Too tired to love: new set phrases in Pinyin

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Literary Sinitic / Classical Chinese has an extreme propensity for elision, truncation, and abbreviation, which is one of the factors that make it so hard to read.

Yesterday, we looked at the current Chinese proclivity for acronyms and initialisms, made much easier to produce and apply due to the use of digital technology and pinyin as part of an emerging Sinitic digraphia.  See "Chinese acronyms" (12/22/19).

In recent years, a new kind of quadrisyllabic "set phrase" has arisen in internet usage, one not based on historical allusion or other traditional source.  Here are seven typical examples:

sdrj / shídòngránjù 十动然拒 ("deeply moved but still reject") < shífēn gǎndòng, ránhòu jùjuéle tā 十分感动,然后拒绝了他 ("deeply moved, but still rejected him")

nmnl / nánmònǚlèi 男默女泪 ("men would be silent and women would shed tears") < 男生看了会沉默,女生看了会流泪 ("men would be silent when they see this, women would cry when they see it")

xdpb / xǐdàpǔbēn 喜大普奔 ("the joy[ful news] is so great that everyone is running around [to spread it]") < xǐwén lèjiàn, dàkuài rénxīn, pǔtiān tóngqìng, bēnzǒu xiānggào 喜闻乐见,大快人心,普天同庆,奔走相告 ("the news is so exhilarating that everyone is celebrating and running around to spread it to the rest of the world")

xskj /xìsīkǒngjí 细思恐极 ("thinking it over carefully, [you feel that it is] extremely terrible") < 仔细想想,觉得恐怖至极 ("when you think it over carefully, you feel that it is extremely terrible")

ljba / lèijuébùài 累觉不爱 ("too tired to love") < hěn lèi, gǎnjué zìjǐ bù huì zài àile 很累,感觉自己不会再爱了 ("I'm very tired. I don't think I can love again")

rjbc / rénjiānbùchāi 人艰不拆 ("human [life] is hard, so don't expose [the truth])" < rénshēng yǐjīng rúcǐ jiānnán, yǒuxiē shìqíng jiù bùyào chāichuānle 人生已经如此艰难,有些事情就不要拆穿了 ("human life is already so hard, so there are some things that need not be exposed")

snjy / shuōnàojuéyú 说闹觉余 ("[others] are talking and frolicking, [I feel like] an outsider") < qítā rén yǒu shuō yǒu xiào yǒu dǎ yǒu nào, gǎnjué zìjǐ hěnduō yú 其他人有说有笑有打有闹,感觉自己很多余 ("[while] others are talking and laughing, jabbing and frolicking, I myself feel very much like an outsider")

All of these are very popular, and are sometimes just typed as Pinyin acronyms on social media and left that way without converting to characters (especially sdrj, xskj, and rjbc). Some of them are even used in serious articles, and accepted by readers.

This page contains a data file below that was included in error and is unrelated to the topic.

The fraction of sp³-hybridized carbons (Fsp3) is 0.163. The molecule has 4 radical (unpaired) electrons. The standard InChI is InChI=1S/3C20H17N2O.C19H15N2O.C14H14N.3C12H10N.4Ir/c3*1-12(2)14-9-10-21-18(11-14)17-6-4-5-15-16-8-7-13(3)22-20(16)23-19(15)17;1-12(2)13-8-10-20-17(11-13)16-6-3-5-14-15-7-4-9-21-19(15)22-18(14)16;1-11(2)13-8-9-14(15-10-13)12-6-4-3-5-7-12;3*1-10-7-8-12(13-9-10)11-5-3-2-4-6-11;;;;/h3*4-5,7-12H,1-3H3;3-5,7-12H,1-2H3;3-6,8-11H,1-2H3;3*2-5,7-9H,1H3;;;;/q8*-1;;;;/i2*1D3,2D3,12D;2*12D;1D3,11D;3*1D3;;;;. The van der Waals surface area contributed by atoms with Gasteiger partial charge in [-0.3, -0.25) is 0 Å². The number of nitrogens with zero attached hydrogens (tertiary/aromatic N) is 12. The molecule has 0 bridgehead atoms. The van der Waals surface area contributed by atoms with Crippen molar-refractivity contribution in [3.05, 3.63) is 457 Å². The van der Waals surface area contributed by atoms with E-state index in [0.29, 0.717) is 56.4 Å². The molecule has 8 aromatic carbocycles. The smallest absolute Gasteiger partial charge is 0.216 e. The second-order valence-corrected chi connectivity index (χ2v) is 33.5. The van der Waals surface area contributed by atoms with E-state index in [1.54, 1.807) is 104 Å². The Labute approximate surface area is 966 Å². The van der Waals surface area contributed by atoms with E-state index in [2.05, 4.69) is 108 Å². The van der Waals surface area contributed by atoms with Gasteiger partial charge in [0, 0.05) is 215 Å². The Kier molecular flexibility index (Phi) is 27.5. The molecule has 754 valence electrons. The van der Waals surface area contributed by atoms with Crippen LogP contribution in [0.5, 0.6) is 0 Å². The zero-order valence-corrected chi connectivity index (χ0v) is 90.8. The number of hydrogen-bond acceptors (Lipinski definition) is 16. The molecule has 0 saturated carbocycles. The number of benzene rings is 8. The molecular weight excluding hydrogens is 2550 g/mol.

I think that this absorption of Pinyin into the Chinese writing system in such an intimate fashion is an enormously significant development, because it shows that Pinyin has now gone beyond being a pedagogical tool or a phonetic annotation for difficult, rare characters or a means to transcribe foreign words to serving as a means of expressive writing in Chinese for literate individuals.  I find it quite amazing that Chinese readers can look at the initialisms sdrj, xskj, rjbc, etc. and know what they mean, not only in their compressed forms, but also extrapolate their full forms from those four letters.


[Thanks to Chenfeng Wang]


  1. alex said,

    December 24, 2019 @ 7:27 pm

    As current events with my "neighbor", as we call it here in SZ, unfold there has been many changes. I've not been able to spend as much time reading here. I'm not sure if it has been covered but LL has been blocked. Moreover many "ladders" as we call it that help us peek over the wall have been disrupted more frequently. So access to this blog becomes sporadic.

    After 5 and a half long years of I've finally decided to pull my older one out of the public school mid 7th grade.

    Due to events in the other neighborhood the public schools have gone overdrive on the Chinese. The amount of daily memorization homework has increased and also the blindly copying of pages of text. Within the garden I live in, local parents are also complaining but its the Meiyou banfa. Now we see soldiers teaching all primary school kids how to march and the patriotic propaganda is everywhere.

    Ill write more about the language when there is time. Of note is the increasingly use of acronyms and single English words on Wechat posts of locals. Just a year ago it was a curiosity but now its commonplace. There are daily examples on my wechat.

    The issue as I have opined before is the language due to the writing never developed normally and with the influx of new words and with so many people traveling abroad and then back they find it easier to use English for certain items.

  2. Victor Mair said,

    December 24, 2019 @ 9:20 pm

    From an anonymous colleague:

    "I find it quite amazing that Chinese readers can look at the initialisms sdrj, xskj, rjbc, etc. and know what they mean, not only in their compressed forms, but also extrapolate their full forms from those four letters."

    You're right that it's surprising to see it creeping into Chinese (sans alphabet) via Pinyin. But it's probably influenced by their awareness (in at least some cases) of how we Anglophones, in our emails and texts, are using "tl;dnr" ("too long; did not read"), "NNTR" ("No Need To Reply"), "IMHO" ("In My Humble Opinion"), etc.

  3. alex said,

    December 25, 2019 @ 6:27 pm

    What's interesting is that in the same way LASER is now laser most people here couldn't tell you what the letters in NBA represent so in a weird way NBA has been de facto incorporated into their language as no one writes or says the official Chinese translation.

  4. Keith said,

    January 3, 2020 @ 5:12 pm

    When I first saw the title of this post, I thought it would be related to a certain song by the Dead Kennedys whose acronym would be "tdtf".

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